“Will she be out on bail until the trial?” Reem said. “Sayed said they just have to pay ten thousand dollars.”

Just? Aliyah repeated in her mind. That’s a lot of money. “I don’t know,” Aliyah said, her thoughts immediately going to Larry, whom she’d been avoiding for the past four days. She wondered if it would be wrong to ask him for an update. Asking about Deanna couldn’t be the same as asking for advice, could it?

But just as soon as the idea came to her, she disregarded it. “If you can’t help him with what he needs, don’t expect him to help you with what you need.” Offense stabbed Aliyah at the reminder. Though Larry had texted and called to apologize for what he’d said, she refused to speak to him. It had taken some time for Aliyah to pinpoint why Larry always managed to get under her skin no matter how much she enjoyed his company. But after spending the last few days nursing her hurt over his words, she realized that Larry carried himself with a sense of entitlement.

Larry was intelligent, attractive, and wealthy, but none of these things inclined Aliyah to consider marrying him. But he was so accustomed to being sought after that it must have baffled him that Aliyah was not flattered by his company. “Most women I date practically throw themselves at me,” he’d said to Aliyah once. “I like it when women play hard to get.”

But Aliyah wasn’t playing. She really wasn’t interested in Larry, or any man for that matter.

As Aliyah slowed the car in front of the house that her navigation system had directed her to, she glanced back at Ibrahim and saw that his eyes were slowly closing though he was trying to stay awake.

“I think it’s getting a bit too much for Nikki,” Matt had said when Aliyah called him four days ago when he was on his way to the airport. “And I’m worried that she won’t be able to manage the baby and Ibrahim after the pregnancy.”

Aliyah sighed in exhaustion as she put the car in park. Naturally, she agreed to take care of Ibrahim full time once Nikki’s baby arrived. After all, she had always wanted to spend more time with her son. But Aliyah was unsure how she felt about this sudden change of plans. She had a full-time job now, so she wouldn’t be able to pick up Ibrahim from school each day. And if he stayed at school until she got off work, what would he do for three whole hours after school? Should she enroll him in an extracurricular activity? But he was only five years old and would be in kindergarten. Was it right to keep someone that young stuck in school from morning to evening each day? And then there was the question of financial support. Currently, she didn’t receive any because, technically speaking, Matt had full custody while she had only visitation rights. But the arrangement was not legally binding. It had been mutually agreed upon after the divorce. At the time, Aliyah hadn’t known if she’d have a place of her own, let alone a place for her son.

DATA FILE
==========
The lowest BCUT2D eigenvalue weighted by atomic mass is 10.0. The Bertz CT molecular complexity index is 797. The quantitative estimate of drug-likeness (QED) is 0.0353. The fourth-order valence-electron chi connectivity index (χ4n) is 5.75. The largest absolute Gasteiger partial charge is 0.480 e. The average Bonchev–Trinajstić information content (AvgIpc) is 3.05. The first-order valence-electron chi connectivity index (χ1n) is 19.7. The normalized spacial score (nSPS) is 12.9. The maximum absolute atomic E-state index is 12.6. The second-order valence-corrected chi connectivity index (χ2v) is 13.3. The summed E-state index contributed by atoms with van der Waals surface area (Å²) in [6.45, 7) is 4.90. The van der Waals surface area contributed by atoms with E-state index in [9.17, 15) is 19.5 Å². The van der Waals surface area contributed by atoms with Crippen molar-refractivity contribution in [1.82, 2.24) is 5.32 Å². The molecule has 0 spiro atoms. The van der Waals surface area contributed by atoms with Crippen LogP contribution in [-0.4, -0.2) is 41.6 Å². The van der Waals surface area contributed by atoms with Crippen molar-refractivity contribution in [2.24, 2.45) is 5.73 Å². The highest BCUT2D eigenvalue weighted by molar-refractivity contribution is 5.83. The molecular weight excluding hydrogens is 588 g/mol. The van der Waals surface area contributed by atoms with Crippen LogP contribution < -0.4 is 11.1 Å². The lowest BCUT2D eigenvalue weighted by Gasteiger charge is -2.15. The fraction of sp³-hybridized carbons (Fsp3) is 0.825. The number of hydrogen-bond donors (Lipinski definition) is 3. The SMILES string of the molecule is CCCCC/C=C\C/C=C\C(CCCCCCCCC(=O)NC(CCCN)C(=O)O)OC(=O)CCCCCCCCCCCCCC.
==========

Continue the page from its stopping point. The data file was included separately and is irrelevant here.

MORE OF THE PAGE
Aliyah’s phone chimed and vibrated in her handbag as she walked to the front door of the home. Still holding Ibrahim’s hand, she withdrew the phone and looked at the screen.

That’s how it is, huh? Larry had texted. Now that Jacob’s divorced, you don’t have any use for me? smh

Hand trembling slightly, Aliyah locked the screen and dropped the phone back in her purse. Jacob’s divorced?

Distracted by the news, Aliyah lifted the knocker and tapped it against the small metal frame on the door. She glanced down at Ibrahim and flashed a quick close-lipped smile before she stared straight ahead, thoughts distant.

“Who are you?” a tenor female voice said moments after the door opened. Aliyah found herself standing opposite an imposing woman with closely cropped hair who folded her arms authoritatively, waiting for an explanation.

“I’m…um…” Aliyah found it difficult to gather her thoughts.

“You straight, female by birth, and Muslim?” the woman asked as she narrowed her eyes at Aliyah.

Aliyah drew her eyebrows together, worried she’d knocked on the wrong door. She squeezed Ibrahim’s hand tighter and pulled him closer. “Is this the poetry night club for married people?” she said, realizing immediately that she had completely botched the description.

“No, it’s not.”

The woman started to close the door when Aliyah heard someone call out, “Wait, Carly, I think that’s the sister I invited.”

The door opened again, and Salima peeked around the woman, and Aliyah’s shoulders dropped in relief. “As-salaamu’alaikum, Aliyah!” Salima said, stepping around the woman to hug Aliyah. “I’m glad you made it.”

“So you know her, I guess?” the imposing woman said, an arched eyebrow rising doubtfully.

“Yes, I do,” Salima said, playful defensiveness in her voice. “Now chill with all the security detail.”

“Is she str—”

Carly,” Salima interjected, her voice more serious. “I invited her. She’s cool.”

“I hope you’re right,” the woman said, huffing in annoyance as she walked away.

“Excuse her,” Salima said apologetically as she ushered Aliyah inside and closed the door. “Carletta is just being extra careful. We’ve had some bad experiences in the past.”

“Bad experiences?” Aliyah’s voice rose in concern as she glanced at her son. “What do you mean?”

Salima’s gaze went to Ibrahim, and a wide smile spread on her face. “Is this your son?”

“Yes.” Aliyah smiled, a bit taken aback by the sudden shift in subject. “His name is Ibrahim.”